Acadian Triangle – Out to Lunch – It’s Acadiana
One of the traditional instruments in Cajun music is the triangle. Although it couldn’t be much more basic, its simple presence forms the foundation of many songs.
There’s another kind of fundamental triangle that distinguishes and connects three sides of Acadiana – rural life, city life, and Cajun culture. This edition of Out to Lunch today’s show looks at businesses dedicated to maintaining each of these 3 key elements, and keeping them in balance.
The Bayou Vermilion District is committed to the preservation and enhancement of natural and cultural resources for residents of Lafayette Parish. The BVD provides boat, canoe, and kayak launches along the river, and maintains public parks. They also have a Living History Museum. A folklife park. And a restaurant. They have over 50,000 visitors a year.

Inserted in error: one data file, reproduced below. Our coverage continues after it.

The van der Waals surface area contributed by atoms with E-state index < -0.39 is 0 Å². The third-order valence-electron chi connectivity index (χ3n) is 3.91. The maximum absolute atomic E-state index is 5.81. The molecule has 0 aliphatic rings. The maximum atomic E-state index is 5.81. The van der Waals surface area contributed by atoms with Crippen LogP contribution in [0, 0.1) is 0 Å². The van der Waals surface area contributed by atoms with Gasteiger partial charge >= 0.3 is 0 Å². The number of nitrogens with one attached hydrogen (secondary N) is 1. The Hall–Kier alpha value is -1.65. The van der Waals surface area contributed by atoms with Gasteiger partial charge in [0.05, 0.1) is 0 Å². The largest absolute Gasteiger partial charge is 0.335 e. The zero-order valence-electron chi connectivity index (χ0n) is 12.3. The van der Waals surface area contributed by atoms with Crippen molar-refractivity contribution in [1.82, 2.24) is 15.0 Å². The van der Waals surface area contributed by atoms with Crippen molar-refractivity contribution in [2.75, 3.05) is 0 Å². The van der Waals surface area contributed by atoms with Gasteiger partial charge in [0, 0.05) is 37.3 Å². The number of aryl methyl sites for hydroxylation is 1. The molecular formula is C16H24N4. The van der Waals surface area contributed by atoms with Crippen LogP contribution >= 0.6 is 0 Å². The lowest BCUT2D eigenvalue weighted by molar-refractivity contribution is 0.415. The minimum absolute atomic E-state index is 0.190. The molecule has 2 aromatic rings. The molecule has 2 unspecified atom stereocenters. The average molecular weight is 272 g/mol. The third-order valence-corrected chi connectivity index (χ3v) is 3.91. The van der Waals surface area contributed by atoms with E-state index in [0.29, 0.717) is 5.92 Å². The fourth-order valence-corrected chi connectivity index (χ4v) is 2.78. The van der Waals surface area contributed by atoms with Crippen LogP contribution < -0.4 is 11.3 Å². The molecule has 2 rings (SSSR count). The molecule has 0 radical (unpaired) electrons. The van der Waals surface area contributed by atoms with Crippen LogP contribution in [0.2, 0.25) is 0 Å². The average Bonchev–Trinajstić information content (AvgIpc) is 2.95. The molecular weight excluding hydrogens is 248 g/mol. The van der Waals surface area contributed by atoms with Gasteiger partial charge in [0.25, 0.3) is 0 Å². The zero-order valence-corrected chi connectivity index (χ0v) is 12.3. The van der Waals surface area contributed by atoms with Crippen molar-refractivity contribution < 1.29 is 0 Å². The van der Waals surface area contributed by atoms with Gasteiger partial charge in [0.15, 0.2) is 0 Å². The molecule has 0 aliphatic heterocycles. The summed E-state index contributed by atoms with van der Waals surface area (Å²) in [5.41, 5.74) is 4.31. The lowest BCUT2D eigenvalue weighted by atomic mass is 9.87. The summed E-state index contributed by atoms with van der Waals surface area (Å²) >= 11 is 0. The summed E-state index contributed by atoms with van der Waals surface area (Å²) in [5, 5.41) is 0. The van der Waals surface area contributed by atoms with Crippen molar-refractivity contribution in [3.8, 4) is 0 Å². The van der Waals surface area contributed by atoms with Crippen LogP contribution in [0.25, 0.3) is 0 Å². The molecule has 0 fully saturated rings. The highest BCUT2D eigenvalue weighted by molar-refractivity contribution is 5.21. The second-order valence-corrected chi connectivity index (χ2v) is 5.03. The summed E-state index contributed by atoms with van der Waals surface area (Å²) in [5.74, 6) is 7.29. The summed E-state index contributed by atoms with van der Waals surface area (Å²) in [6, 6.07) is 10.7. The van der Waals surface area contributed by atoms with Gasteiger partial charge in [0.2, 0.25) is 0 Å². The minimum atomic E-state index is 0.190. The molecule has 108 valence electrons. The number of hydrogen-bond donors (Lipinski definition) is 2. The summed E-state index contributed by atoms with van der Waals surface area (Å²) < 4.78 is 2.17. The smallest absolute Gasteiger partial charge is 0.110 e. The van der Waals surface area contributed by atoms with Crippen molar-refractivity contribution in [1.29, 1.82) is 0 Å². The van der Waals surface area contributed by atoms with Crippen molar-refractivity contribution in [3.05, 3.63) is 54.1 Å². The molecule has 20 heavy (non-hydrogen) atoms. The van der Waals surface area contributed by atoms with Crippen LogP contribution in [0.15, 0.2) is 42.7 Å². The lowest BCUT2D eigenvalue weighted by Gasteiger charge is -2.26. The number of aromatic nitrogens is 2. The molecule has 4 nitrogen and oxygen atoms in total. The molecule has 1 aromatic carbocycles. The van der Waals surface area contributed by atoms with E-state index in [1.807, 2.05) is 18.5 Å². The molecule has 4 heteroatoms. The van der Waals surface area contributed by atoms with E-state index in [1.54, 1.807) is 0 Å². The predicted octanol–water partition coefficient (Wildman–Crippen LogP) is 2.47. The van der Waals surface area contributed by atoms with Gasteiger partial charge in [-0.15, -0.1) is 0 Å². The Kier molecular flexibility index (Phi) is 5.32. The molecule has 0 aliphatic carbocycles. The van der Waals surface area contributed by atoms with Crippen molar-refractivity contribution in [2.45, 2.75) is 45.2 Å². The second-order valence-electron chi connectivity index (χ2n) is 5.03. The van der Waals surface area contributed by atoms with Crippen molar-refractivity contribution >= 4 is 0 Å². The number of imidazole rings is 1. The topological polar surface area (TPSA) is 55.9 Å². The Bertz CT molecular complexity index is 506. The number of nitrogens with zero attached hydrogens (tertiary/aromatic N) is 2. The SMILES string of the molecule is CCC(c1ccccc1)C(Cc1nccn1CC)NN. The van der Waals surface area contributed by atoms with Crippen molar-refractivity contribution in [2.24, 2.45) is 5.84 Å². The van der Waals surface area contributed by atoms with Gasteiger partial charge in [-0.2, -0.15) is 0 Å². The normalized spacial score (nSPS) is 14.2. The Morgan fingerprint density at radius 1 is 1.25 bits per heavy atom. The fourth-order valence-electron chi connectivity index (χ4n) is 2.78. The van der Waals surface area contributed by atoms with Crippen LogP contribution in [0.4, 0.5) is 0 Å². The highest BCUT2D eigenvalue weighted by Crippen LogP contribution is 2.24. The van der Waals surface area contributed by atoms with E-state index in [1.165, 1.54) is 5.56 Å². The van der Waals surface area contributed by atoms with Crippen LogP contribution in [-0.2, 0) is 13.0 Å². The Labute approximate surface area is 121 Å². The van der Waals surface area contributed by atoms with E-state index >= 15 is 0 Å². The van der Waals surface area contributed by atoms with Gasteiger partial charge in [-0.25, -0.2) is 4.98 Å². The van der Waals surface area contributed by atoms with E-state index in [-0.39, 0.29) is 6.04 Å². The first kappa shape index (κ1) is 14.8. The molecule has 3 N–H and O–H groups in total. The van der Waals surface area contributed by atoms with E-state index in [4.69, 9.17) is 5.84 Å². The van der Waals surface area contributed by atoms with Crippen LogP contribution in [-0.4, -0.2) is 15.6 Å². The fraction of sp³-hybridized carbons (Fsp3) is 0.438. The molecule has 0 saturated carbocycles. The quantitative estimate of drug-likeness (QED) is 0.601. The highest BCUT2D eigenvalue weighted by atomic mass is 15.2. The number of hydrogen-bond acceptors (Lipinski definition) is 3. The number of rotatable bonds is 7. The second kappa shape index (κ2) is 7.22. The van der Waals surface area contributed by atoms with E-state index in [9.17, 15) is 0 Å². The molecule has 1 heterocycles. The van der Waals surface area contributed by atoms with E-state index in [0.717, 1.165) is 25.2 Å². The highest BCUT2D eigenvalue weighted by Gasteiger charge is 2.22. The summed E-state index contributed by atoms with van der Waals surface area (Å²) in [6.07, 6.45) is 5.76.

David Cheramie is CEO of the Bayou Vermilion District.
Cities across the country – in part inspired by New York City’s Central Park – have realized the importance of preserving greenspace for recreation and as a home for cultural events. Here in Lafayette, in 2012 a company called Lafayette Central Park Inc leased The Horse Farm – 100 acres of green space on Johnston Street – from the city and is in the process of converting what was once a playground for horses, into a playground for people.
The company’s newly appointed Executive Director is E.B. Brooks.
Brandon Broussard epitomizes all three sides of the Acadian triangle: Brandon is a teacher at Acadiana High School, teaching traditional and modern skills of meat processing and agriculture, as well as an entrepreneur with a small business – teaching Cajun dancing.
This conversation is the heart of 21st Century Acadiana: a conscious mix of culture, forward looking urbanism, environmentalism, and dancing!